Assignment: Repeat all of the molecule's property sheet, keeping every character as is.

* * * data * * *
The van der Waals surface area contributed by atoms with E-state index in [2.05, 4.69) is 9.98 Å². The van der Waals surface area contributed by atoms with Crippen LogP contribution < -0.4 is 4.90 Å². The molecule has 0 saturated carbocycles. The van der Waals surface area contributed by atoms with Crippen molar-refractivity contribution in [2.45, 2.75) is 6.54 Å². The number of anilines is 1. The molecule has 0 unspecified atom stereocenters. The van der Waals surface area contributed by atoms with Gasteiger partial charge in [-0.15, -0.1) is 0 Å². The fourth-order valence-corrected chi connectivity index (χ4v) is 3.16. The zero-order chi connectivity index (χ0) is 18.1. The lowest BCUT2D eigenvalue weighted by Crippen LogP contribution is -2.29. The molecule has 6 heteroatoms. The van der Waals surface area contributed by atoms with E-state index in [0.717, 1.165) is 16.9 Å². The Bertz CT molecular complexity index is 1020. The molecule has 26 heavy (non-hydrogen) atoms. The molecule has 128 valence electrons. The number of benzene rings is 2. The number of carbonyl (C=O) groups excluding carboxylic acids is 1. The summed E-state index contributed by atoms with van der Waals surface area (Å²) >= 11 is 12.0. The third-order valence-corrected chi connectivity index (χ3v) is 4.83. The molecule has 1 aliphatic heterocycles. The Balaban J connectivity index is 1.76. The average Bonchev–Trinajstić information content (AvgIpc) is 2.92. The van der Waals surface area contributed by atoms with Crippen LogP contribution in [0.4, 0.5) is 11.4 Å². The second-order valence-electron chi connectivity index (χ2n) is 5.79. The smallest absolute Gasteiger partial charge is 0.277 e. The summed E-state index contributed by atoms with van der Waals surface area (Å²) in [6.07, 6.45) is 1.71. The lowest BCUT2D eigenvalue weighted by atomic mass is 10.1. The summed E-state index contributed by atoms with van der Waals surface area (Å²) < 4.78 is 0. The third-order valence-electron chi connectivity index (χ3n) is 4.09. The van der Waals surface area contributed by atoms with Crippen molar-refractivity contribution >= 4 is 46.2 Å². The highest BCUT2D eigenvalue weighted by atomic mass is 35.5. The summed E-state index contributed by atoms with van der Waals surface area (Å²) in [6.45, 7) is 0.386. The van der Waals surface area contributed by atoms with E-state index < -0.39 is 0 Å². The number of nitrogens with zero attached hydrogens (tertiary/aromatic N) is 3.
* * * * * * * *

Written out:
The van der Waals surface area contributed by atoms with E-state index in [2.05, 4.69) is 9.98 Å². The van der Waals surface area contributed by atoms with Crippen LogP contribution < -0.4 is 4.90 Å². The molecule has 0 saturated carbocycles. The van der Waals surface area contributed by atoms with Crippen molar-refractivity contribution in [2.45, 2.75) is 6.54 Å². The number of anilines is 1. The molecule has 0 unspecified atom stereocenters. The van der Waals surface area contributed by atoms with Gasteiger partial charge in [-0.15, -0.1) is 0 Å². The fourth-order valence-corrected chi connectivity index (χ4v) is 3.16. The zero-order chi connectivity index (χ0) is 18.1. The lowest BCUT2D eigenvalue weighted by Crippen LogP contribution is -2.29. The molecule has 6 heteroatoms. The van der Waals surface area contributed by atoms with E-state index in [0.717, 1.165) is 16.9 Å². The Bertz CT molecular complexity index is 1020. The molecule has 26 heavy (non-hydrogen) atoms. The molecule has 128 valence electrons. The number of benzene rings is 2. The number of carbonyl (C=O) groups excluding carboxylic acids is 1. The summed E-state index contributed by atoms with van der Waals surface area (Å²) >= 11 is 12.0. The third-order valence-corrected chi connectivity index (χ3v) is 4.83. The molecule has 1 aliphatic heterocycles. The Balaban J connectivity index is 1.76. The average Bonchev–Trinajstić information content (AvgIpc) is 2.92. The van der Waals surface area contributed by atoms with Crippen LogP contribution in [0.4, 0.5) is 11.4 Å². The second-order valence-electron chi connectivity index (χ2n) is 5.79. The smallest absolute Gasteiger partial charge is 0.277 e. The summed E-state index contributed by atoms with van der Waals surface area (Å²) in [6.07, 6.45) is 1.71. The lowest BCUT2D eigenvalue weighted by atomic mass is 10.1. The summed E-state index contributed by atoms with van der Waals surface area (Å²) < 4.78 is 0. The third-order valence-electron chi connectivity index (χ3n) is 4.09. The van der Waals surface area contributed by atoms with Crippen molar-refractivity contribution >= 4 is 46.2 Å². The highest BCUT2D eigenvalue weighted by atomic mass is 35.5. The summed E-state index contributed by atoms with van der Waals surface area (Å²) in [6.45, 7) is 0.386. The van der Waals surface area contributed by atoms with E-state index < -0.39 is 0 Å². The number of nitrogens with zero attached hydrogens (tertiary/aromatic N) is 3.